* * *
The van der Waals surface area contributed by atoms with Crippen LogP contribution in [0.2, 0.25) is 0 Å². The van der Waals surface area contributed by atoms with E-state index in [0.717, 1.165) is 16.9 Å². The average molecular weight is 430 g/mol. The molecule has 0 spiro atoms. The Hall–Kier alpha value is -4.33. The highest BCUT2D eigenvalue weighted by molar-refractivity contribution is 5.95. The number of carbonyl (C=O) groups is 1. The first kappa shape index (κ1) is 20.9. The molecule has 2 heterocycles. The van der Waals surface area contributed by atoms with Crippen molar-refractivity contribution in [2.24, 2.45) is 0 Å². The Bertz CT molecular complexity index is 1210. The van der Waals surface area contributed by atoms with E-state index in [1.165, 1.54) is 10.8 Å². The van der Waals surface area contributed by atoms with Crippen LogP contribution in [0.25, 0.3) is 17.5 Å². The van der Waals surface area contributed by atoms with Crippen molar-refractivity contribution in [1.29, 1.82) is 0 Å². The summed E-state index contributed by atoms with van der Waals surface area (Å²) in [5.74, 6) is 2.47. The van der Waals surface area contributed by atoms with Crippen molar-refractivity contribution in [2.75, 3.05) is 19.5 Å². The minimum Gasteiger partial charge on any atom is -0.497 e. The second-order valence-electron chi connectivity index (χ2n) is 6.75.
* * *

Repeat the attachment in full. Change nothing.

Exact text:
The van der Waals surface area contributed by atoms with Crippen LogP contribution in [0.2, 0.25) is 0 Å². The van der Waals surface area contributed by atoms with E-state index in [0.717, 1.165) is 16.9 Å². The average molecular weight is 430 g/mol. The molecule has 0 spiro atoms. The Hall–Kier alpha value is -4.33. The highest BCUT2D eigenvalue weighted by molar-refractivity contribution is 5.95. The number of carbonyl (C=O) groups is 1. The first kappa shape index (κ1) is 20.9. The molecule has 2 heterocycles. The van der Waals surface area contributed by atoms with Crippen molar-refractivity contribution in [2.24, 2.45) is 0 Å². The Bertz CT molecular complexity index is 1210. The van der Waals surface area contributed by atoms with E-state index in [1.165, 1.54) is 10.8 Å². The van der Waals surface area contributed by atoms with Crippen LogP contribution in [0.25, 0.3) is 17.5 Å². The van der Waals surface area contributed by atoms with Crippen molar-refractivity contribution in [1.29, 1.82) is 0 Å². The summed E-state index contributed by atoms with van der Waals surface area (Å²) in [5.74, 6) is 2.47. The van der Waals surface area contributed by atoms with Crippen molar-refractivity contribution in [2.75, 3.05) is 19.5 Å². The minimum Gasteiger partial charge on any atom is -0.497 e. The second-order valence-electron chi connectivity index (χ2n) is 6.75.